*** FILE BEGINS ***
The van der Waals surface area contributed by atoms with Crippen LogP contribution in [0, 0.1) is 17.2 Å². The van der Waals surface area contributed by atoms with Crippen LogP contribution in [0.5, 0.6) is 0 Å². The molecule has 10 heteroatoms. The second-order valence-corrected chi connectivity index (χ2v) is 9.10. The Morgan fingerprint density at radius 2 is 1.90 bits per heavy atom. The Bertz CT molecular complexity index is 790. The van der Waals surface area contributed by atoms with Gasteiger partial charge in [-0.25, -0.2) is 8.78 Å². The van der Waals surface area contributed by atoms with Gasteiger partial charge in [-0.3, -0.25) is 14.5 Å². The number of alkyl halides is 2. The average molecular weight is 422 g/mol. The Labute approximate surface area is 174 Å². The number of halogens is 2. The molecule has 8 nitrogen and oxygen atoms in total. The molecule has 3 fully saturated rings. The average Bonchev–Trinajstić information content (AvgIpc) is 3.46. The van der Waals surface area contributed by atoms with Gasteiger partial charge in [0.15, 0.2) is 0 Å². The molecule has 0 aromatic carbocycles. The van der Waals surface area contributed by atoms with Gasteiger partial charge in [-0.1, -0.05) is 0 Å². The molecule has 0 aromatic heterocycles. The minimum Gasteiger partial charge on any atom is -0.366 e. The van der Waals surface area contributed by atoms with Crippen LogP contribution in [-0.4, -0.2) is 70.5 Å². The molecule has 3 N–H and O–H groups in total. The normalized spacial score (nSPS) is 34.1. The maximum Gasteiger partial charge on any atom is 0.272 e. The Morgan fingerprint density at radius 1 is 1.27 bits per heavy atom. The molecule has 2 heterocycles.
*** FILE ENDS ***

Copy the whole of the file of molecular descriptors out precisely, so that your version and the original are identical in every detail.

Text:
The van der Waals surface area contributed by atoms with Crippen LogP contribution in [0, 0.1) is 17.2 Å². The van der Waals surface area contributed by atoms with Crippen LogP contribution in [0.5, 0.6) is 0 Å². The molecule has 10 heteroatoms. The second-order valence-corrected chi connectivity index (χ2v) is 9.10. The Morgan fingerprint density at radius 2 is 1.90 bits per heavy atom. The Bertz CT molecular complexity index is 790. The van der Waals surface area contributed by atoms with Gasteiger partial charge in [-0.25, -0.2) is 8.78 Å². The van der Waals surface area contributed by atoms with Gasteiger partial charge in [-0.3, -0.25) is 14.5 Å². The number of alkyl halides is 2. The average molecular weight is 422 g/mol. The Labute approximate surface area is 174 Å². The number of halogens is 2. The molecule has 8 nitrogen and oxygen atoms in total. The molecule has 3 fully saturated rings. The average Bonchev–Trinajstić information content (AvgIpc) is 3.46. The van der Waals surface area contributed by atoms with Gasteiger partial charge in [0.15, 0.2) is 0 Å². The molecule has 0 aromatic carbocycles. The van der Waals surface area contributed by atoms with Gasteiger partial charge in [-0.1, -0.05) is 0 Å². The molecule has 0 aromatic heterocycles. The minimum Gasteiger partial charge on any atom is -0.366 e. The van der Waals surface area contributed by atoms with Crippen LogP contribution in [-0.4, -0.2) is 70.5 Å². The molecule has 3 N–H and O–H groups in total. The normalized spacial score (nSPS) is 34.1. The maximum Gasteiger partial charge on any atom is 0.272 e. The Morgan fingerprint density at radius 1 is 1.27 bits per heavy atom. The molecule has 2 heterocycles.